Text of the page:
• And, second, from a more macro level, with some priorities for your generation of leaders.

I became CEO of Citi at the end of 2007, just as the crisis was emerging. In the months that followed – as first Bear Stearns and then Lehman Brothers unnerved the markets – we reoriented our company. I first tried to understand what happened. Like other financial institutions in the years leading up to the financial crisis, Citi was a creature of an environment that seemed to offer a bottomless pool of credit and capital.

The financial markets had convinced themselves that traditional measures of risk were archaic, and that risk in the system was actually declining. Pressures on companies came from many quarters to keep up and become bigger. Greater leverage and larger loans seemed to be the way. That seemed safe and profitable for shareholders.

At the same time, Citi was trying to be all things to all people. That was a distraction from truly understanding customer needs. And just as the world was overextended to the American consumer, so was Citi. It's hard to be good at everything and it's incredibly hard to have crisp management without focus.

As others before us have learned, success depends on clear focus, understanding why customers need you and understanding what you are good at – what's in your DNA. To us, this meant going back to the basics. And ironically, to a company that looked much like the one before a great deal of its growth occurred. An expensive decision, but that is exactly what we did.

Our principles today are:

  1. Focus on being a bank – not a supermarket. That's our DNA. That's what we do best.
  2. Serve client interests first, and,
  3. Lead with our competitive strength: our global footprint. In particular, use it to take U.S. companies into growing global markets.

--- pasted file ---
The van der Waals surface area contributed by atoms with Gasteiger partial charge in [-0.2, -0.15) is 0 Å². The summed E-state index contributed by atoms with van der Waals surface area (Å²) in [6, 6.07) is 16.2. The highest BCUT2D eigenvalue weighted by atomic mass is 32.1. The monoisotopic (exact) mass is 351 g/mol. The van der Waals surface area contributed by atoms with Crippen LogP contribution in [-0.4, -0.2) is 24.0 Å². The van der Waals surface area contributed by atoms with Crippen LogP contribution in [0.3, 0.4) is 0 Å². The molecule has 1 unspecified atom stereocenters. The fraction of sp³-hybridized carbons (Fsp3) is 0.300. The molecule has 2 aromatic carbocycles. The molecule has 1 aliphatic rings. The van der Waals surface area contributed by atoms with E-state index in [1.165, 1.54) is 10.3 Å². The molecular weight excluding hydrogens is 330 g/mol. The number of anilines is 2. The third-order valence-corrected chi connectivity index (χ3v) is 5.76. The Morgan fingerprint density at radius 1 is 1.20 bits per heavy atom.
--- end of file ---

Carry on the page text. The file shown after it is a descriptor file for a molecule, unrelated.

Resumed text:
We executed on these principles as quickly as we could. Before the end of 2009, despite the deep financial crisis and the severe challenges Citi had faced, we:

  • Cut our size by half a trillion dollars
  • Sold over 30 businesses
  • Cut our annual expenses by $13 billion
  • Rebuilt and focused our management team
  • And, became one of the best-capitalized banks in the world. We also repaid the TARP investment the government made in December 2008 with a substantial return for taxpayers, and the value of the equity investment the government made in Citi has increased.
  • We continue to owe a large debt of gratitude to taxpayers.

The effectiveness of our execution was evident in our first-quarter results this year, and while there are still challenges in the economy, we believe we have all the elements in place for long-term profitability and success.

That is a testament to the leadership of the 263,000 people at Citi. You learn a lot about leadership in a crisis. There are leaders everywhere and at every level. People can come together or be torn apart. We had a clear strategy.
We had a credible plan for execution but not without significant challenges. Our people pulled together with complete dedication and unwavering commitment to the task at hand. They led the way with me.

Now, let me share some broader insights, beyond Citi, together with the priorities I see for future business leaders.

Citi's problems closely paralleled weaknesses in how the country pursued the American economic model. Not only did the U.S. become intoxicated on credit, but we failed to grasp the importance of new global forces driving economic growth. We also did not perceive the weaknesses in our regulatory structure. As a result, governments around the world had to incur enormous debt and central banks had to step in with unprecedented ways to stabilize the economy. The aftermath of the financial crisis leaves us with significant challenges that require a new level of leadership.